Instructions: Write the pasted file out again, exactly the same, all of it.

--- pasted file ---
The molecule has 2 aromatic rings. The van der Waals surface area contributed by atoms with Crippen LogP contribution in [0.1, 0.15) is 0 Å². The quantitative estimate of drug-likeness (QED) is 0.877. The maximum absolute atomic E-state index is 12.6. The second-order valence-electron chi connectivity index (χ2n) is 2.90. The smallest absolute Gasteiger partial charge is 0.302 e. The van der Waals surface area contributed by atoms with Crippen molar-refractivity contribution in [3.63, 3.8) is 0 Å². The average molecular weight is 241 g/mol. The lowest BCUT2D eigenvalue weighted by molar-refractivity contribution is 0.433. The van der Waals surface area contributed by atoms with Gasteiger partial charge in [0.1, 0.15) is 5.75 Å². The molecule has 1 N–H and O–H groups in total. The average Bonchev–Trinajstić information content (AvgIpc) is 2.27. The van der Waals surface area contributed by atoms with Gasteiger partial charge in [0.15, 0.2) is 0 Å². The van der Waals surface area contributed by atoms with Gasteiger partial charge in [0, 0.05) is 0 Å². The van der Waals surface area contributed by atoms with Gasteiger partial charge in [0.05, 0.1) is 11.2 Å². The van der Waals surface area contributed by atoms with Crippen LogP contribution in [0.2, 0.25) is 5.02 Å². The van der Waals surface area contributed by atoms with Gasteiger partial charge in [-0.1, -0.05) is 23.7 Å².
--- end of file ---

The molecule has 2 aromatic rings. The van der Waals surface area contributed by atoms with Crippen LogP contribution in [0.1, 0.15) is 0 Å². The quantitative estimate of drug-likeness (QED) is 0.877. The maximum absolute atomic E-state index is 12.6. The second-order valence-electron chi connectivity index (χ2n) is 2.90. The smallest absolute Gasteiger partial charge is 0.302 e. The van der Waals surface area contributed by atoms with Crippen molar-refractivity contribution in [3.63, 3.8) is 0 Å². The average molecular weight is 241 g/mol. The lowest BCUT2D eigenvalue weighted by molar-refractivity contribution is 0.433. The van der Waals surface area contributed by atoms with Gasteiger partial charge in [0.1, 0.15) is 5.75 Å². The molecule has 1 N–H and O–H groups in total. The average Bonchev–Trinajstić information content (AvgIpc) is 2.27. The van der Waals surface area contributed by atoms with Gasteiger partial charge in [0.15, 0.2) is 0 Å². The van der Waals surface area contributed by atoms with Gasteiger partial charge in [0, 0.05) is 0 Å². The van der Waals surface area contributed by atoms with Gasteiger partial charge in [0.05, 0.1) is 11.2 Å². The van der Waals surface area contributed by atoms with Crippen LogP contribution in [0.2, 0.25) is 5.02 Å². The van der Waals surface area contributed by atoms with Gasteiger partial charge in [-0.1, -0.05) is 23.7 Å².